In its 2020 budget submission to the Ontario government, the Canadian Life and Health Insurance Association is highlighting a lack of access to affordable prescription drugs and inflexible pension plans.
With respect to prescription drugs, the CLHIA noted it supports the federal Patented Medicine Prices Review Board reforms, which were introduced on Friday. “It is crucial that the federal government move ahead with these reforms to achieve affordability for consumers.”
It also said any reform of the prescription drug system should include protecting and enhancing existing benefits plans. “Ontarians value their benefits plans that provide them with access to a wide variety of health services, including prescription medicines, vision care, dental care and mental-health supports.
“These services both treat illness and contribute to overall wellness for the residents of Ontario. With COVID-19, employers have faced increasing pressure and life and health insurers have stepped up to help them maintain — and, in some cases, augment — their health benefits programs through premium reductions and deferrals.
“Working together with all levels of government, we will continue to help maintain benefits for workers in Ontario and across the country. Workplace plans have shown remarkable resilience, with industry-wide data collected by the CLHIA showing 98.5 per cent of the 26 million Canadians who had extended health benefits at the beginning of March continued to have coverage in mid-September.”
The CLHIA also recommended that federal, provincial and territorial governments and private insurers work together to develop a standard list of medicines that all Canadians can access regardless of where they live or whether they have workplace benefits. It noted private insurers want to work with governments to ensure access across the country, not only to the standard list of medicines, but also to high-cost medicines used to treat chronic and rare diseases.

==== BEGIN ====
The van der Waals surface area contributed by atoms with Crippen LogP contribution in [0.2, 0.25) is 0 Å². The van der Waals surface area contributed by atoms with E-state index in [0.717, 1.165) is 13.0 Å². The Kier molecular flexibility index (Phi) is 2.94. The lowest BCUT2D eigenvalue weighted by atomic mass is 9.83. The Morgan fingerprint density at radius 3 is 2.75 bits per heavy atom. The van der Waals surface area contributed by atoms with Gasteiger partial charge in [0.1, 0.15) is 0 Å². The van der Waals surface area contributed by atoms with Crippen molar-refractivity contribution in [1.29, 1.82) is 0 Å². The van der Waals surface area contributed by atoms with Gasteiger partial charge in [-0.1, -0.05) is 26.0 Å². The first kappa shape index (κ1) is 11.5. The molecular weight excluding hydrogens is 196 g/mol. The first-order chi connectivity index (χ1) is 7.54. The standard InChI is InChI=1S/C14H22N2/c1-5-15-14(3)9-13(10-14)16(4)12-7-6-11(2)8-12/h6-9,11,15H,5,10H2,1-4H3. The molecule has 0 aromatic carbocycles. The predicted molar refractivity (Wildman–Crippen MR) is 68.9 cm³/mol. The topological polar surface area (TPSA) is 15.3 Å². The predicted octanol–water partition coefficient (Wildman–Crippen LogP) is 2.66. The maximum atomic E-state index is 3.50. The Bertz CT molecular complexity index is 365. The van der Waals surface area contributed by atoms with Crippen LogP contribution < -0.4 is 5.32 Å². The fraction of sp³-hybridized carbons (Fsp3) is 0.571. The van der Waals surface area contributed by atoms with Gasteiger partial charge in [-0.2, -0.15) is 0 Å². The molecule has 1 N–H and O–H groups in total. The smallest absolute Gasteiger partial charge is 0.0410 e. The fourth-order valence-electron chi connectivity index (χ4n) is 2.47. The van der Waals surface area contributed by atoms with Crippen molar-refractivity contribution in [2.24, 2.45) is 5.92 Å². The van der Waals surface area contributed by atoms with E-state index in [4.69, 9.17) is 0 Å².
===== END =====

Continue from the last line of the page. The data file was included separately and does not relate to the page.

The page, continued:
“Governments should work together to make sure anyone who needs coverage can get it while ensuring that out-of-pocket costs are not a barrier,” said the submission. “Canadians need to be better able to navigate existing public plans so that they can access the coverage they are entitled to. One approach might be to ensure all Canadians are covered through a plan offered either by an employer or the government.”
With regards to pension plans, the CLHIA’s submission advocated for broader options for pooling individuals’ longevity risks, including variable payment life annuities and advanced life deferred annuities, both proposed in the federal government’s 2019 budget.
“Stand-alone VPLAs should be permitted to provide the broadest possible access for Canadians,” noted the submission. “In order to provide sustainable, affordable retirement income arrangements for older Ontarians, we encourage the government to monitor and parallel forthcoming federal measures to introduce ALDAs and VPLAs as new income options.”
Noting the significant savings shortfall and declining pension coverage for employees in the province, the CLHIA also recommended the Ontario government enable automatic pension plan participation.
“Even when employees do opt to join their workplace savings plans, many struggle with selecting the appropriate contribution level and investments for their needs,” stated the submission. “Many employees do not take full advantage of these plans, missing out on billions of dollars of potential matching contributions by their employers.”
Automatic features, which include automatic plan participation at a pre-set (or starter) contribution rate, automatic annual contribution increases and automatic investment in a default investment option, have all proven to be effective in increasing participation in workplace savings plans and the rate of savings in several countries, it noted.
“Such solutions remain rare in Canada, however, due mainly to legislative restrictions.”